Obligations Of A Patentee While His/ Her Patent Application Is Pending
Every coin has two sides likewise, every right granted has duties imposed simultaneously on the right holder. A patent is a negative right given to its holder to stop any other person from using his/ her invention without prior permission. Therefore, this right confers upon its holder's obligations to commercialize the patent, also not to abuse the privilege of monopoly given to its holder, and to renew patent time to time, these are conferred on the holder only after the grant of patent. Apart from these obligations, there are other obligations that are conferred on the holder when the application is still pending. The following discussion gives a nutshell view of these obligations:
1. Duty to disclose:
Sec 8 of the Indian Patents Act, 1970 deals with the duty to disclose the applicant. Section 8(1) tells that the applicant has the duty to disclose all the information regarding the corresponding foreign applications of the same or similar invention filed by him or through him by somebody at the time of applying or within six months of applying. He should file a statement of all the detailed particulars regarding the applications as well as an undertaking to disclose all the details of subsequent applications that may be filed at later stages. Section 8(2) confers a duty on the applicant to provide all the information needed by the controller regarding the corresponding foreign applications whenever a request is made by the controller of patents within six months of such a request. The first part of the duty starts as soon as a person files a patent application whereas the second part starts only after a request is made by the controller of the patents.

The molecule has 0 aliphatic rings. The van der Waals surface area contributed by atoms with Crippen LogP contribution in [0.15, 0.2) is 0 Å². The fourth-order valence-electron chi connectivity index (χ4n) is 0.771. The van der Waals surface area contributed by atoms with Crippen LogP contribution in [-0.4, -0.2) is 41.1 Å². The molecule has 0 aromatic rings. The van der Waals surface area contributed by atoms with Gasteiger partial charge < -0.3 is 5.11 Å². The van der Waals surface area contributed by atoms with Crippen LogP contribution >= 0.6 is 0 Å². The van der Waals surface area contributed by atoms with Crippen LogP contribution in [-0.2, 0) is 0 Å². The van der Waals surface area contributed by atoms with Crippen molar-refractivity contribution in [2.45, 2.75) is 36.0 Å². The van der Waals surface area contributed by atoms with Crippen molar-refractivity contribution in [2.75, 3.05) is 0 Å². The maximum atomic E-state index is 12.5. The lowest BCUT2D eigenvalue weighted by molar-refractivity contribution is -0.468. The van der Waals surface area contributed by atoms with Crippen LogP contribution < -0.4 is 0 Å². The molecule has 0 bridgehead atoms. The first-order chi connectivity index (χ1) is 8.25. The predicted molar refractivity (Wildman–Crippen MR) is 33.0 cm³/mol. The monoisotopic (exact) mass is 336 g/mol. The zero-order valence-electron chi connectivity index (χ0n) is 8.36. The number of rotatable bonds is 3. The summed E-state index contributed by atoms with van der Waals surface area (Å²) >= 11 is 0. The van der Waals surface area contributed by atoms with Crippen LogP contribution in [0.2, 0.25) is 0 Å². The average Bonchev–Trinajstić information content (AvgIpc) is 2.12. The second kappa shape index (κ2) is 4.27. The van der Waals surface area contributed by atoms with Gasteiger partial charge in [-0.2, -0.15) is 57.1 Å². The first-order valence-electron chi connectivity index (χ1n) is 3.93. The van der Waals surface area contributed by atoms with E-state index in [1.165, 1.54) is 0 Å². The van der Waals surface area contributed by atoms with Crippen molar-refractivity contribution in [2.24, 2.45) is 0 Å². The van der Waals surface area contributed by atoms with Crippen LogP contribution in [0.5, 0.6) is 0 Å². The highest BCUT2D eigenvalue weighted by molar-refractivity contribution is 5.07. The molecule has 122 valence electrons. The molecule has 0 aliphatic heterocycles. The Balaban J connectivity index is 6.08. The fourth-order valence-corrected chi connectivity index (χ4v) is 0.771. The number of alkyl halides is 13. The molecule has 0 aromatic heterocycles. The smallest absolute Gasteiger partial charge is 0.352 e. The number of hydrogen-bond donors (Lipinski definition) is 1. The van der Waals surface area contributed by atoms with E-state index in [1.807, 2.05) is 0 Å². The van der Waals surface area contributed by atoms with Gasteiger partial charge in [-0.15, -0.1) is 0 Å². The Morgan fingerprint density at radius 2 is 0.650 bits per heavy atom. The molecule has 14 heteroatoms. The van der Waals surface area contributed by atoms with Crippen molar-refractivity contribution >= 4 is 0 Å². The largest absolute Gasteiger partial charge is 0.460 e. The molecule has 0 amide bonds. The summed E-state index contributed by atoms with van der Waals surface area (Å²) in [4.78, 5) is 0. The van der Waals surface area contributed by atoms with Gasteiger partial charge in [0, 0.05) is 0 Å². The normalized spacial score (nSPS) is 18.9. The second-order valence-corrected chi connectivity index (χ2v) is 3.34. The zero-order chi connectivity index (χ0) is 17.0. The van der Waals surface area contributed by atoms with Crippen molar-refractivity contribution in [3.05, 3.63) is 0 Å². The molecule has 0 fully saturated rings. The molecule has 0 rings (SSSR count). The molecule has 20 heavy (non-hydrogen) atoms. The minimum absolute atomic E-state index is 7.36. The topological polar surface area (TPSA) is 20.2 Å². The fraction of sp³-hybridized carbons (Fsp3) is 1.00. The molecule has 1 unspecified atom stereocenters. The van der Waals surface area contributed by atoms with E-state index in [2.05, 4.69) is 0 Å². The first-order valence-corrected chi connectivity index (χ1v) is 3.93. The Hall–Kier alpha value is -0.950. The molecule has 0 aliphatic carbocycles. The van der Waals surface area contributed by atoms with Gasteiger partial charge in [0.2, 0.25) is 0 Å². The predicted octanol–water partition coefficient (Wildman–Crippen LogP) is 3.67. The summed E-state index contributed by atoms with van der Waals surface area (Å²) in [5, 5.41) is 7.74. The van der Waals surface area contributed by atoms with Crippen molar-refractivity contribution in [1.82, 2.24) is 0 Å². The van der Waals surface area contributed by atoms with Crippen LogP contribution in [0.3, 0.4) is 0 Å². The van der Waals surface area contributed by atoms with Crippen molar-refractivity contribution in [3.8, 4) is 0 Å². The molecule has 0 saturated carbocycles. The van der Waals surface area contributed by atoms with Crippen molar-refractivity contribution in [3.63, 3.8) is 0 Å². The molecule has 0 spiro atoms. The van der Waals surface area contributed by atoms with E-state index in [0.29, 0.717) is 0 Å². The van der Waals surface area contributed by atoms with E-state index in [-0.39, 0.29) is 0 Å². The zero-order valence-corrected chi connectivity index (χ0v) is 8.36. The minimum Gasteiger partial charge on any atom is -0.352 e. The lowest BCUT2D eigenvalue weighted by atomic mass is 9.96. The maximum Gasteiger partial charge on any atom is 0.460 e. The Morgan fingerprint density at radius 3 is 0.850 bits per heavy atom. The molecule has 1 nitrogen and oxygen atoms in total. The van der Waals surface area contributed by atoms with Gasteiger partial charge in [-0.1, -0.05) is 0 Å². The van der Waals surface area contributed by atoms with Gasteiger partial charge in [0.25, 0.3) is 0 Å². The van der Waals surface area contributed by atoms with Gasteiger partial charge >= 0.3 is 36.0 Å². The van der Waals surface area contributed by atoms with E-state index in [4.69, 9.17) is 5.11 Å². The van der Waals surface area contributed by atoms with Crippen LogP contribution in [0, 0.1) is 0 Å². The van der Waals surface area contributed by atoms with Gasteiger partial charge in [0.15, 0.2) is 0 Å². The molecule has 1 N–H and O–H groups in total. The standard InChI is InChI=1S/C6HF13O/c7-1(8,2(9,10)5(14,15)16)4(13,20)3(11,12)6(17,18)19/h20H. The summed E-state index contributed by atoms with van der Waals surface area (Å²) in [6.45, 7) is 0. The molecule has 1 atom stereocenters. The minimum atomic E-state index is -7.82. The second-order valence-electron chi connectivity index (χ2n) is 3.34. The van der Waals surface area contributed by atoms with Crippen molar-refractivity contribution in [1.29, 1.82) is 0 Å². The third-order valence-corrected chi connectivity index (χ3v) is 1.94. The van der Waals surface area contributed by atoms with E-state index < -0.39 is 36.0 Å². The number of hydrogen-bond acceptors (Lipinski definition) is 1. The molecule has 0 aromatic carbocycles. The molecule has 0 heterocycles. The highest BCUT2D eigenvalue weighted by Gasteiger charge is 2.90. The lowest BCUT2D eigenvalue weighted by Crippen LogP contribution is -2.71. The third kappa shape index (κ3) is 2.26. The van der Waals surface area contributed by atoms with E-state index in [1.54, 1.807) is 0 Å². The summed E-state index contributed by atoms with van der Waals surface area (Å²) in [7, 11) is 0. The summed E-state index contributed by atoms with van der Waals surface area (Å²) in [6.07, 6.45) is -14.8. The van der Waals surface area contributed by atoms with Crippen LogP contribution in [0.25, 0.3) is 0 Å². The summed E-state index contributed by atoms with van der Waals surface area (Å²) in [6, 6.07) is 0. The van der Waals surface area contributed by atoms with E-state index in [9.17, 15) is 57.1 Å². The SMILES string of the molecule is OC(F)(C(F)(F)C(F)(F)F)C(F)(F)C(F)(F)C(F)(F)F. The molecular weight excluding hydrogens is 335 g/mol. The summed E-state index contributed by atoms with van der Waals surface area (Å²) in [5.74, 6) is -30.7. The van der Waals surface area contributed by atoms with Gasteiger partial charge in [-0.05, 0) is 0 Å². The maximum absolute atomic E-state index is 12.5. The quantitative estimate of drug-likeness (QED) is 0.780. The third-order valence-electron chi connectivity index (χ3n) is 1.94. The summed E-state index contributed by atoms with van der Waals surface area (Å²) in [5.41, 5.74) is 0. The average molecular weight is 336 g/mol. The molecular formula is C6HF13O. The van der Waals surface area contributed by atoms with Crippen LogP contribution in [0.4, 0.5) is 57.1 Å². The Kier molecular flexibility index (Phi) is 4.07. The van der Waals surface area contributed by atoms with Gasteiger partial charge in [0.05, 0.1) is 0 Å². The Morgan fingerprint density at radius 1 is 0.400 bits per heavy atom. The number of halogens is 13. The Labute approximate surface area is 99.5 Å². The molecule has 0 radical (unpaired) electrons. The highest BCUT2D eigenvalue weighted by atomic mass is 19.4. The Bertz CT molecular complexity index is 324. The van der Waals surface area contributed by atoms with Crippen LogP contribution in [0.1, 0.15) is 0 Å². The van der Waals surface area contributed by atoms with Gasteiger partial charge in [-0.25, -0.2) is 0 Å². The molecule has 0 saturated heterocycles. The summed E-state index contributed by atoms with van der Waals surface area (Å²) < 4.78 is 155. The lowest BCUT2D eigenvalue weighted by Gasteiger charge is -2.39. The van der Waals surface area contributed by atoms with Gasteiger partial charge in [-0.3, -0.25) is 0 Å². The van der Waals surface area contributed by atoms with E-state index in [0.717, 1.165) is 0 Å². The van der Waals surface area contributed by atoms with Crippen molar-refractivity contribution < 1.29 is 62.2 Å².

2. Duty to request for Examination:
Unlike any other IPR registration process, the Patent registration process does not provide for the automatic examination of the application. In this process, according to sec 11(B) of the Patents Act, 1970, the duty is cast on the applicant himself to request the controller of the patents to examine the invention applied for a patent. This request to the controller has to be made within 48 hours of the date of priority or the date of filing whichever is earlier.
3. Duty to respond to objections:
The controller after receiving the examination request forwards it to the examiner who examines the invention and gives a First Examination Report (FER). In case there are any objections raised in the FER, it is the duty of the applicant to respond to the objections and comply with the same within 12 months of the issuance of the FER failing which the application would be deemed to be abandoned. Sec 25 of the Indian Patents Act, 1970 deals with the oppositions part in a patent application procedure, sec 25(1), and (2) deals with the grounds for the pre or post-grant oppositions respectively.
4. Duty to clear all objections:
It is the duty of the applicant to not only respond to the objections raised but also to clear all the objections as well as oppositions raised against his invention. If the controller is still not satisfied he may call for a hearing as well. And it is the duty of the applicant to attend the hearing and clear all the objections as well as oppositions (if any) raised against the invention.
5. Duty to pay statutory fees:
Last but not least it is the duty of the applicant to pay all the statutory fees required to get a patent in the registration process without fail otherwise, his application will not be dealt with. Sec 142 deals with the provisions related to payment of fees as well as the consequences for non-payment.
After all, this process is complied with and the applicant clears all the objections and oppositions raised against his invention if the controller is satisfied he grants a patent to the invention and publishes otherwise rejects it.